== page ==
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137. sibu, extreme comes from "on the outside". kennedy was for the longest time (i think he's pretty much left of center now) on the outside in the dominant dimension in the u.s. senate. i don't think he'd be on the outside if you created a common issue space between the us senate and the european parliament, but that's essentially a question whether you're able to create that space. obama and clinton are typical partisans (from "being a part of"), they're on all dimensions in the middle of the democratic cluster in the senate. mccain is often labeled a "maverick", which translates as someone who is able to create nonpartisan ad-hoc coalitions. but if you look at mccain's voting record, he is mostly a republican partisan on the left-right dimension and on the outside on the secondary dimension. and if you check his voting record more closely his "nonpartisan coalitions" tend to be with other non-centrists (left and right) to derail a centrist compromise. that's a different behavior than creating a pure non-partisan coalition which would pick people randomly from the ideology spectrum. in my terminology that's non-extremist (he's not furthest away from the democrats) but radical (from radix = root; opposed to compromise positions on a subset of issues).


Posted by: tiny emperor | Link to this comment | 07-28-08 1:27 PM
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82 gets it right. Anyone who thinks pedagogy is about being an inflexible font of knowledge isn't going to be a very successful teacher. If that's all you want, we've got shitloads of books to learn from. Also, the idea that being a teacher means that your students have to put up with your personality works well in old Kung Fu movies, but I assure you it works rather poorly in the present-day classroom.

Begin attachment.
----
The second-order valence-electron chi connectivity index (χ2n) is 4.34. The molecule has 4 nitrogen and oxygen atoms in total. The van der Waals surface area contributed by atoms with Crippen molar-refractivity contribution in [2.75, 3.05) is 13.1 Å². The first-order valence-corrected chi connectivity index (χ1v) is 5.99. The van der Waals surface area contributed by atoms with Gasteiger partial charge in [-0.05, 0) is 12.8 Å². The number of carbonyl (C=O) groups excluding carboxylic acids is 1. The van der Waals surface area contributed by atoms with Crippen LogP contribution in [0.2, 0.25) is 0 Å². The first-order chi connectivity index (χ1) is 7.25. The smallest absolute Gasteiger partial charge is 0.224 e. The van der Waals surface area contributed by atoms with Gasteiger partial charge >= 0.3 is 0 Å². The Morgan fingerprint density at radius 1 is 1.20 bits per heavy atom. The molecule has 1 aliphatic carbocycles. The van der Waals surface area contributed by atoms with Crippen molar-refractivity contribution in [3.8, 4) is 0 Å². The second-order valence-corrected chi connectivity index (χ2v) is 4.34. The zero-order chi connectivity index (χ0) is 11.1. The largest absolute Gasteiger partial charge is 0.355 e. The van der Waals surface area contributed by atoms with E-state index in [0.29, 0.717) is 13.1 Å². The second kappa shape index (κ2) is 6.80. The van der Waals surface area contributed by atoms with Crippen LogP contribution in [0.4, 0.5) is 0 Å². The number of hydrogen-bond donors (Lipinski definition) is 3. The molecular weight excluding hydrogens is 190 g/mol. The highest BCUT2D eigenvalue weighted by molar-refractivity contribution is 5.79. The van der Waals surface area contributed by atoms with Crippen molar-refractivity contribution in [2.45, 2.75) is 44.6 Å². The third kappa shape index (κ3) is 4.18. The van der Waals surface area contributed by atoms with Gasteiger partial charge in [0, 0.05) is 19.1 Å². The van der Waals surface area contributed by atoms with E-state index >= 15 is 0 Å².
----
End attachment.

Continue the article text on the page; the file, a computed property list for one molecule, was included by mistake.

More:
Posted by: F | Link to this comment | 07-28-08 1:35 PM
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143. In what sense is a person `a radical' if there narrow set of acceptable views entirely matches the status quo?

in a hypothetical example imagine all voting coalitions fall into two types: left vs. right and moderates vs. radicals. if someone votes randomly in the left vs. right votes and always with the radicals against the moderates he would end up in the middle on the left-right ideology spectrum and still vote against all centrist positions (especially if the center is the status quo).


Posted by: tiny emperor | Link to this comment | 07-28-08 1:42 PM
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Kennedy probably isn't even the furthest-left Senator (I'd guess Feingold or Sanders), but anyway, there are no extremist leftists in the Senate. The world's tallest dwarf isn't tall, and the most extreme leftist in the Senate isn't extreme -- in fact he's barely even left.

You really do need to work on your expression of your views. I believe that I finally do understand now what you were trying to say, but it took too long. Fortunately, Unfogged exists to waste time.

By and large, I don't think that your analysis is worth much, once understood, but that's for later.


Posted by: John Emerson | Link to this comment | 07-28-08 2:26 PM
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147: The point wasn't hypotheticals that make this definition work, it was hypotheticals that make it insensible, or at least counterintuitive.